Our client, Sam P. purchased a new 2010 BMW X5, as a premium luxury SUV to enjoy in his retirement and to use for safe and reliable passage to visit and transport his grandchildren. The BMX X5 SUV turned out to be anything but reliable. Within the first six months of his purchase, the X5 started losing the time and date from the dash and hesitating to start. Sam trusted BMW to fix the concerns and dutifully brought it in to his local dealership. However, just weeks after the first repair, the X5 started exhibiting another problem which would become Sam’s torment: leaking oil.
The constant oil leaks became the bane of Sam’s existence. He brought the X5 in repeatedly complaining of the leaks, and despite many transfer case seal replacements nothing solved the problem. The oil leaks alone were bad enough, but the X5 also started to run rough, misfire, jump, surge, lurch, and make horrible screeching sounds. The A/C also failed repeatedly, requiring 4 extra repair visits for the A/C alone. By the time Sam had enough and contacted BMW to ask for a repurchase he had brought the X5 in for repair at least fourteen (14) times.
In response to Sam’s request for repurchase, BMW refused and rubber stamped the rejection claiming that all warrantable problems were addressed within a reasonable amount of time and attempts. The jury in Ventura County Superior Court disagreed.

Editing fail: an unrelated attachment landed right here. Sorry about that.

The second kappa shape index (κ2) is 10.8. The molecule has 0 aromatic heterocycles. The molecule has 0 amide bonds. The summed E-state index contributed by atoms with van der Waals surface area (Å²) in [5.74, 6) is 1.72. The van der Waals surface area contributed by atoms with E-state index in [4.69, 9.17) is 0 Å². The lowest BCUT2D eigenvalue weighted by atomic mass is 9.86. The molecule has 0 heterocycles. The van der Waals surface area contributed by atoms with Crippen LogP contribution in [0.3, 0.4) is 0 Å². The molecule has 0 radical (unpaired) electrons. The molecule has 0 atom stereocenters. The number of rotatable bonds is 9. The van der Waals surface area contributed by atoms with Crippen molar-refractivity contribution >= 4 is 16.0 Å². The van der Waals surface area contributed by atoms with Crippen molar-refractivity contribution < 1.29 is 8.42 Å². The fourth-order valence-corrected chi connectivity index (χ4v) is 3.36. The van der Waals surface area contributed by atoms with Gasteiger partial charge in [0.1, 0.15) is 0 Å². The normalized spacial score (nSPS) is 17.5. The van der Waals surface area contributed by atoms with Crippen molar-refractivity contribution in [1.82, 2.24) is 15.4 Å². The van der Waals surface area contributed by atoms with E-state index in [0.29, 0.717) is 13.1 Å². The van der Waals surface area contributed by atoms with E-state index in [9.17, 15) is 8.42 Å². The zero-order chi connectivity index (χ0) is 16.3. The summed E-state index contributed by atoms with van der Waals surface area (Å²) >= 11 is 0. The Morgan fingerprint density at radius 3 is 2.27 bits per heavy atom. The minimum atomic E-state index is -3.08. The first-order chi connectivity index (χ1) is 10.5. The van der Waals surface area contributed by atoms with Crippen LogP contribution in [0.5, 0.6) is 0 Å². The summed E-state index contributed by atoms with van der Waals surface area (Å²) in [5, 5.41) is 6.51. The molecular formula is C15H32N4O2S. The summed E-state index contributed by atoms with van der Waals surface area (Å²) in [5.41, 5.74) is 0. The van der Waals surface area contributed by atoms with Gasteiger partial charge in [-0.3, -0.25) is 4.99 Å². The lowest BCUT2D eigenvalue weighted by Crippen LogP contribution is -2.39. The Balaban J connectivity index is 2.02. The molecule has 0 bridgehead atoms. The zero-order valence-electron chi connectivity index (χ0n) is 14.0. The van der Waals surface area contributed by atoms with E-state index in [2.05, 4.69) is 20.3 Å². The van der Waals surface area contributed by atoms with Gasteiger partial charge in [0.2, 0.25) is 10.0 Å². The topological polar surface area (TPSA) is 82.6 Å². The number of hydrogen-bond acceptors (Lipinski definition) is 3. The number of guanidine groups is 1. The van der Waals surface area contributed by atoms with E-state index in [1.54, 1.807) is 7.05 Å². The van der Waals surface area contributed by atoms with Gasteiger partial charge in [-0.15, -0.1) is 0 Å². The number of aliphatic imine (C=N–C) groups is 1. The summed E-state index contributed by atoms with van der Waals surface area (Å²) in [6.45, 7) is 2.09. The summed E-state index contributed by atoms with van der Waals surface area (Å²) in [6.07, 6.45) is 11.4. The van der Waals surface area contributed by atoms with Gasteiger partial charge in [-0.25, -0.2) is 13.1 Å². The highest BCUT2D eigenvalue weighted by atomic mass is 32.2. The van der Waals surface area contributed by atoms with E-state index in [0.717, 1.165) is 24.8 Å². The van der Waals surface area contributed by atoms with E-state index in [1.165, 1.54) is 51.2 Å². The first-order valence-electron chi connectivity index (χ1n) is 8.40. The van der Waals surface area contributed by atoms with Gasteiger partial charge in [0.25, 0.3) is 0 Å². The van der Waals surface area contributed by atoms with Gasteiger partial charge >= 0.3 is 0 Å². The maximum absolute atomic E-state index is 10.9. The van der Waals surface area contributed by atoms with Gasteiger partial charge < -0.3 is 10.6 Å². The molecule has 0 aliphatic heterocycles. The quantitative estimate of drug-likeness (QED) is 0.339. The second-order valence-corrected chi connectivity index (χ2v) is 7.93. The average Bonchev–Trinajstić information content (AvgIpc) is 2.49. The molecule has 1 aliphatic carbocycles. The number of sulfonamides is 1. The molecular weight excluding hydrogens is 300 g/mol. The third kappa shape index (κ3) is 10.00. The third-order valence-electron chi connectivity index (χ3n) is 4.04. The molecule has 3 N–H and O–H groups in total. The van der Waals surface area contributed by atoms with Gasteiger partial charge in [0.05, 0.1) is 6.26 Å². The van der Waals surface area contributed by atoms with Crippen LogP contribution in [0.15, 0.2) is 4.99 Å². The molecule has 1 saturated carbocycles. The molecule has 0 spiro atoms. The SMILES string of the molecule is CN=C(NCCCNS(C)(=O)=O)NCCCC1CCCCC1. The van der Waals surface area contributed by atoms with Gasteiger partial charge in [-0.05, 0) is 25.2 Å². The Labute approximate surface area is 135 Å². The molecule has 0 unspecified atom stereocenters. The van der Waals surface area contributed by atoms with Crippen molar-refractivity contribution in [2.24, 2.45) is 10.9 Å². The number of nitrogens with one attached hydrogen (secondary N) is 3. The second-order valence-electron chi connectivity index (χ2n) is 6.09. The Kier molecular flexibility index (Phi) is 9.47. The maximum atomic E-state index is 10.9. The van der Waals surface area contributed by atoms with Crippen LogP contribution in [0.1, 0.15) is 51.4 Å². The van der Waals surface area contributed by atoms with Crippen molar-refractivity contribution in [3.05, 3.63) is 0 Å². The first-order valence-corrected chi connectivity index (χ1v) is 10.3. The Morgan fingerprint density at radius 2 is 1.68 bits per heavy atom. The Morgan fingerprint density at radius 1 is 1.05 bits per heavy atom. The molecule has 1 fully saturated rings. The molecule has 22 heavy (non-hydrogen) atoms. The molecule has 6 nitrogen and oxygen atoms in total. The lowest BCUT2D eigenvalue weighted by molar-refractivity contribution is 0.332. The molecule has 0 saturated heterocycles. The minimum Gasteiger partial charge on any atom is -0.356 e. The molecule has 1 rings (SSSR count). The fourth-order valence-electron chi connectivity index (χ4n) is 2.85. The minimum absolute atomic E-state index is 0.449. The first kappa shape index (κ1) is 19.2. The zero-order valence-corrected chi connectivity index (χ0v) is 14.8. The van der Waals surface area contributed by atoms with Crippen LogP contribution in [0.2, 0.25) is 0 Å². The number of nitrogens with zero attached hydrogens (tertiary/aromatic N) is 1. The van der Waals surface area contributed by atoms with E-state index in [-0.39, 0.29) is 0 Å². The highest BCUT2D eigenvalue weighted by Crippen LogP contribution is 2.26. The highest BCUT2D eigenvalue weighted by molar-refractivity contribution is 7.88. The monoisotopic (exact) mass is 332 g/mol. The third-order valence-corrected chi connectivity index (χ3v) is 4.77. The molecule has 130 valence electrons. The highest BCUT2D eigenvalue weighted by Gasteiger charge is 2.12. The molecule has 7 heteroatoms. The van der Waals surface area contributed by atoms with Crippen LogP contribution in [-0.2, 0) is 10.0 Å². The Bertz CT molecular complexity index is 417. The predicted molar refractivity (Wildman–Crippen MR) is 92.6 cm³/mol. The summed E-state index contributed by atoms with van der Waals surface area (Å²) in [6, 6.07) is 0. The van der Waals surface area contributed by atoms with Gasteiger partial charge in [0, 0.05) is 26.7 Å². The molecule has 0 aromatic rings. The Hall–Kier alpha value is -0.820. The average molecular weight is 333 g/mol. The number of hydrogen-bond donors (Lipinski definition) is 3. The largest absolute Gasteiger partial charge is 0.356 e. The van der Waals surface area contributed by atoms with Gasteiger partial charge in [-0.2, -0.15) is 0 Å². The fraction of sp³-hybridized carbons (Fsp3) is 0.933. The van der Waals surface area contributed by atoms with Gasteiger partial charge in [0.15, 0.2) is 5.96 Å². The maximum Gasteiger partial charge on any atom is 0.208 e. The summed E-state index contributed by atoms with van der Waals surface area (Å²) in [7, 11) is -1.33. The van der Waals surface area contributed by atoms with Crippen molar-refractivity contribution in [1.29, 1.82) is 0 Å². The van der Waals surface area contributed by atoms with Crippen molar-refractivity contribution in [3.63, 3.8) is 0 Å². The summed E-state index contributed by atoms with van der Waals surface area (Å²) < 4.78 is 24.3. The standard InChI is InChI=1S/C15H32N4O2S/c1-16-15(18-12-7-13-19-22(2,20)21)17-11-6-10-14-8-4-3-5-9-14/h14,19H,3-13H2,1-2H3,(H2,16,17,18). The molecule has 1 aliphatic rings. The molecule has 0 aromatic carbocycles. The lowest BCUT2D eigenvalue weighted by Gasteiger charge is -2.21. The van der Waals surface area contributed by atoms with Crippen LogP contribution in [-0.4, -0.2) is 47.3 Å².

Sam’s case went to trial in May 2019, where he was represented by California Lemon Law trial attorneys Richard M. Wirtz and Jessica R. Underwood of Wirtz Law APC. After a two week trial, and 4.5 hours of deliberations, the jury awarded Sam with the maximum damages awardable under the Song-Beverly Consumer Warranty Act (California Lemon Law) of $204,824.91, plus BMW was ordered to pay plaintiff’s attorney’s fees and costs. Damages included buyback damages, incidental and consequential damages, plus a two-time civil penalty for BMW’s willful failure to comply with the California Lemon Law. Even after the jury’s verdict, BMW refuses to accept that it violated California’s Lemon Law and has appealed this jury’s verdict.
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